Things were getting rougher the closer we got to Christmas. Lies, anger, bitter words. Each day had a half-a-dozen mini explosions. We were dropping everything to deal with issues—which meant the dishes were piling up in the sink and the bedroom walls in the new house weren’t even built yet.
I kept reminding myself that this was the testing period. This is when our children decide if we’re trustworthy or not. This is when they will see Jesus in us, or will believe the lie from the enemy that they are not worth the time and effort to be loved.
But the reminders only lasted so long. On the night we went to finally get the walls built, we had our biggest-yet-issue and my husband and I ended up in tears. In my effort to keep my anger from the children, I had turned on him. The moment the words flew from my mouth my whole heart cringed. It was ugly.
I repented with tears and he embraced me. It was a snotty, redeeming mess. A reminder of my own broken sinfulness. The shock of my own lack of trust and my own sinful core was exactly what I needed. I was forced to grasp the bitter cup of humility and spend some time down-on-my-knees before God. It also required me to sit down with my not-so-angelic little angels and admit that Mommy was sinful too and she needs forgiveness and love, just like they do.
I love using do-overs with my kids.
My daughter takes it so seriously, her eyes wide and solemn when she realizes that she messed that one up but is getting a chance to step back and try again. She repeats the correct phrasing, with the correct attitude, 90% of the time. The other ten percent she’ll spend being obtuse, but it’s usually a few swift consequences and then we’re back on track.
My son, he’s a little different. Either he’ll fight defiant (the best quote ever: “You’re making me feel like I did something wrong!” to which we laughed and said, “Well, son, to be honest, you did.”) which may extend the issue out for an hour or so— or he’ll giggle and send me a giant grin, “Oh, oops. Sorry, Mom.” And then jump-hop-skip, on track we go.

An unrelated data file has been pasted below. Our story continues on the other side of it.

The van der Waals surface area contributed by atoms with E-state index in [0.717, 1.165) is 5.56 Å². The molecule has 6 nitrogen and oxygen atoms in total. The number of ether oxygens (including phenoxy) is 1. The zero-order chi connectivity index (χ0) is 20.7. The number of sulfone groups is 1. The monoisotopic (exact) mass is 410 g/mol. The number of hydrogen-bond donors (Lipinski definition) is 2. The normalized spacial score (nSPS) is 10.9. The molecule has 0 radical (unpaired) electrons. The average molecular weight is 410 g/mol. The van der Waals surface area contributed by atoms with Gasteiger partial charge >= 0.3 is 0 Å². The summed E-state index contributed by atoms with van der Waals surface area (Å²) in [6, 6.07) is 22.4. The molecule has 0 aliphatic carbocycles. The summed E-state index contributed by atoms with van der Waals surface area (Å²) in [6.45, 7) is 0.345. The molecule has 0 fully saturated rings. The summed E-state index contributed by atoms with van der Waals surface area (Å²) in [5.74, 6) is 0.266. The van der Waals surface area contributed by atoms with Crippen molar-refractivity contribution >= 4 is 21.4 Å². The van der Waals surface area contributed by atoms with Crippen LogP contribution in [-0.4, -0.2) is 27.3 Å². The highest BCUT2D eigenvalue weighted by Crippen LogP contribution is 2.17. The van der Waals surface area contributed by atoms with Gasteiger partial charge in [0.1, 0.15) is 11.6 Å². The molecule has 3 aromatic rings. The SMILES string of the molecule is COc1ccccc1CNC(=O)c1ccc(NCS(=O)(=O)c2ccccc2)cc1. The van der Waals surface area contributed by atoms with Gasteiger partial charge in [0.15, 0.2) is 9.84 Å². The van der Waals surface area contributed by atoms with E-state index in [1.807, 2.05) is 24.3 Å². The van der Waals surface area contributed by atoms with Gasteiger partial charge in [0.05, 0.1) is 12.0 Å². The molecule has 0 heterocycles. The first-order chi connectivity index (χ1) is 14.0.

Either way, do-overs are wonderful things.
But I mostly love do-overs because I believe they are inspired by the way God works in our lives. So many times when I screw something up, God’ll pop me back in the same situation and say, “Here, Love, try that again.”
So when the next day arrived and we were back ready to build the bedroom walls and the exact same issues spilled out of our children—we ended up with the chance to redo the previous night’s fiasco.
But this time we saw it for the attack it was on our family.
Oh, thank you, Lord, for the gentle and patient parenting you do in my life.
They were the exact same consequences as the day before that my children faced, but this time I was able to kneel in front of them and speak calmly and gently. This time big sister sat right beside her brand-new little brother and used her incredible God-given leadership skills to encourage him to listen and focus and obey.
In one hour we accomplished what it took six hours to never finish the day before.
The kids came over to us with excitement on their faces, and as I praised them for taking responsibility for their mistakes and correcting their attitudes and behaviors, I felt the Lord’s grace cover me once again.We serve a God who forgives. May I never forget that truth.